Ground Zero Mosque or Islamic Community Center?

Undocumented immigrant or illegal alien?

Tax cuts or tax relief?

Civilian deaths or collateral damage?

We are reminded of labels’ potency every time we listen to the news. The louder the rhetoric becomes, the more labels get charged with power.

By naming things, we create a reality, and that reality colors the worlds we have created by the labels we use. People and things become what we name them. Complex issues get reduced to a catchy, easy-to-remember phrases and sound bites.

Labels can be useful — try to have a conversation with out them. And they can be dangerous, because we quickly forget that by creating a label, we have breathed into it independent life.  We project power on our creations and allow ourselves to be defined and ruled by them. And too often, we sail along oblivious to the danger that comes with exercising our genius for using words to create truth.

Labels also are a tempting way to distort reality and deceive ourselves. We saw a powerful and unsettling example of this in a documentary about the war in Afghanistan we recently viewed. The camera cut between scenes of dead civilians and their mourning families and a emotionally distraught Army sergeant. He lamented that the Army’s mission of winning was over the hearts of the people was derailed when “locals” were accidentally killed and injured.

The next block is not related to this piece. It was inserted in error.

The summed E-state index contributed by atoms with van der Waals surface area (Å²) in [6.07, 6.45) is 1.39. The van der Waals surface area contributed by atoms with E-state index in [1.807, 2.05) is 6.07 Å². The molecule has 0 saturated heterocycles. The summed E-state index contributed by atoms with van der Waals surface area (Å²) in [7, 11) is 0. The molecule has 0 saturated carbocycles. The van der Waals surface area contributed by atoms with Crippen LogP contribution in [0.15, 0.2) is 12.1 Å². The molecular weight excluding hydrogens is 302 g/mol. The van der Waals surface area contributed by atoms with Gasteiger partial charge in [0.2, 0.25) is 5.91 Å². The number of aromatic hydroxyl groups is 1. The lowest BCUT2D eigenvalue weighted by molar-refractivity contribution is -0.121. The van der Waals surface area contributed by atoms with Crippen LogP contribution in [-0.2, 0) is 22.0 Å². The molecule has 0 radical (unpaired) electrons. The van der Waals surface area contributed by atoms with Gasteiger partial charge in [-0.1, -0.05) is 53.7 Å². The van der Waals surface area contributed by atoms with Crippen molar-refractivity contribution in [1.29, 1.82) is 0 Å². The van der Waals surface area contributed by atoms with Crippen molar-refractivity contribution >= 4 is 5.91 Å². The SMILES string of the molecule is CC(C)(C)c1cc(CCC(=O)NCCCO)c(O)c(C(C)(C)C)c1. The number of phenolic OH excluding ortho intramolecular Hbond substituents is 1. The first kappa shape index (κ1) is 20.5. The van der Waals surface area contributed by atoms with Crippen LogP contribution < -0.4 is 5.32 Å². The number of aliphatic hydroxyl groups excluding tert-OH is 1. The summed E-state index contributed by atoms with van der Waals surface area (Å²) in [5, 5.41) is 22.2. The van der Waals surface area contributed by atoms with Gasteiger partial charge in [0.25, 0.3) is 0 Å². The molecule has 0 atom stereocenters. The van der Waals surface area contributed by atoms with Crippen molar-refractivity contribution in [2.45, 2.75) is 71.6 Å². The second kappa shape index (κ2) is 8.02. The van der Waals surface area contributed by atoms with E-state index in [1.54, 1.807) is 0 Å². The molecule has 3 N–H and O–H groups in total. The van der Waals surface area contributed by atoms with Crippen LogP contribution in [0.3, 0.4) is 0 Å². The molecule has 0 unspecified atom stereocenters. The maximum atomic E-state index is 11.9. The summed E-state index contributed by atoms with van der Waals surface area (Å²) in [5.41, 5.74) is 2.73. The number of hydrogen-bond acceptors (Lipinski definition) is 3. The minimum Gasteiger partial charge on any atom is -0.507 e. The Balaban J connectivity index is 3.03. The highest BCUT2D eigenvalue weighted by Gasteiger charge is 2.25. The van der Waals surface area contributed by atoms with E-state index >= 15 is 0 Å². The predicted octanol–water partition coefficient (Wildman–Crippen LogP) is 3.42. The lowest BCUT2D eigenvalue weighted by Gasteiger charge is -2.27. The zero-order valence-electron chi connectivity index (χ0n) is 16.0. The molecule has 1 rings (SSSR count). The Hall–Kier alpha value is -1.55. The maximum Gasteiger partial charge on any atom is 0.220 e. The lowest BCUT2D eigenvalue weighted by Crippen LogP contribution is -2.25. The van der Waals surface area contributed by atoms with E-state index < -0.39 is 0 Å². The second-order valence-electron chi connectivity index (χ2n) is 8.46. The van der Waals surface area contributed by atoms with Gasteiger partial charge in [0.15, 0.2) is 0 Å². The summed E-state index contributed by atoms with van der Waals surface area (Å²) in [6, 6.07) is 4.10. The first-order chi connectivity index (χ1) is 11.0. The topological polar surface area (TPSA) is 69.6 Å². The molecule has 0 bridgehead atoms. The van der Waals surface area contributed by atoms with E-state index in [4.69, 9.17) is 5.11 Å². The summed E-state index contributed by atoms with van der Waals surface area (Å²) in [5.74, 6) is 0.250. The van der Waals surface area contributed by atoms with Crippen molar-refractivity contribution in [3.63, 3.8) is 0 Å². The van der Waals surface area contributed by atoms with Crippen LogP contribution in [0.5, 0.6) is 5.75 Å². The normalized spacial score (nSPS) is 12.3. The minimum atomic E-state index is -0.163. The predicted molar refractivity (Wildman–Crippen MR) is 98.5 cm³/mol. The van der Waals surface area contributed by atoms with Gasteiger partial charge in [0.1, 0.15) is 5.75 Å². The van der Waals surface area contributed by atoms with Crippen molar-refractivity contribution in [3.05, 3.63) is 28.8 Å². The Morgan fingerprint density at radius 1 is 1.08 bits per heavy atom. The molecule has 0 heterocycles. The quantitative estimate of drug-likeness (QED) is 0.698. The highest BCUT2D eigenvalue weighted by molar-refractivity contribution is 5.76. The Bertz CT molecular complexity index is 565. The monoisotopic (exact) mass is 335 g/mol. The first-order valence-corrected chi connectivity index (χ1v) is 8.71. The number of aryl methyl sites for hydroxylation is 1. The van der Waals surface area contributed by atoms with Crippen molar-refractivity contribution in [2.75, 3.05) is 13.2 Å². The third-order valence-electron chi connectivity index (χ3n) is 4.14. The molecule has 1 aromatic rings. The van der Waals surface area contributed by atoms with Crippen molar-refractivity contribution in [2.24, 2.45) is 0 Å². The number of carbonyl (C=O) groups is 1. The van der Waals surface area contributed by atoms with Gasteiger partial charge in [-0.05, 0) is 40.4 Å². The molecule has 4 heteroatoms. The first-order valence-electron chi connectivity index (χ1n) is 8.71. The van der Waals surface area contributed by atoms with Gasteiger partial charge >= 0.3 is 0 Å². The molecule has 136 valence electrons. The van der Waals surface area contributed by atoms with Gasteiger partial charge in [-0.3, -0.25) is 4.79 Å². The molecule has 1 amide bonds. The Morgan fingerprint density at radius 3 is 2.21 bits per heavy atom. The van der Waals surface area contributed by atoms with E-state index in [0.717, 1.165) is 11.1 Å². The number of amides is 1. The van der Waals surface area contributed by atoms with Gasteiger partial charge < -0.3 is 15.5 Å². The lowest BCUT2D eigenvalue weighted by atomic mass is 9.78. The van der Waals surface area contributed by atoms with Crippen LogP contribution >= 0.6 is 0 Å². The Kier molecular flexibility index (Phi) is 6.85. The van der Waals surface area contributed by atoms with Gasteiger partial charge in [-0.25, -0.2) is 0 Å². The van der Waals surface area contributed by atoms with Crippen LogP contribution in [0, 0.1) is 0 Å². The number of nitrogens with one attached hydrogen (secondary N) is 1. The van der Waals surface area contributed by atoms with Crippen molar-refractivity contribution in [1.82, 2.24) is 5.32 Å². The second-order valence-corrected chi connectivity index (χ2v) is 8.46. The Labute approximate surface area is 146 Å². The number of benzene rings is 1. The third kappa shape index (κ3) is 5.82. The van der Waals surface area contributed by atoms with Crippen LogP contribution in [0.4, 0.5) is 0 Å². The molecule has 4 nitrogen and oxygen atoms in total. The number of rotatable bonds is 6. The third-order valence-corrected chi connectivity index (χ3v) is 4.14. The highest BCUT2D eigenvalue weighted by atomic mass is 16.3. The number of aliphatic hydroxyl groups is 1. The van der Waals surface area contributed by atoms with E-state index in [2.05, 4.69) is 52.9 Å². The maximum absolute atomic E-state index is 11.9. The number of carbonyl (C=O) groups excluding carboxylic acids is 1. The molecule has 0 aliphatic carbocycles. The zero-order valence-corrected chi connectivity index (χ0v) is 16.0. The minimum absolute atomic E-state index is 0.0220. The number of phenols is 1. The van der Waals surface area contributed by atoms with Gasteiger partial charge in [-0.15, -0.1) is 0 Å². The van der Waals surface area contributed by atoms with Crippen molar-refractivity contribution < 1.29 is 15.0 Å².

How do you rob labels of their power? By looking behind them. By deconstructing the assumptions upon which they are founded. By wading past the sound bites and getting neck-deep in the complexities. By remembering that labels can create illusions and delusions, and are not reality.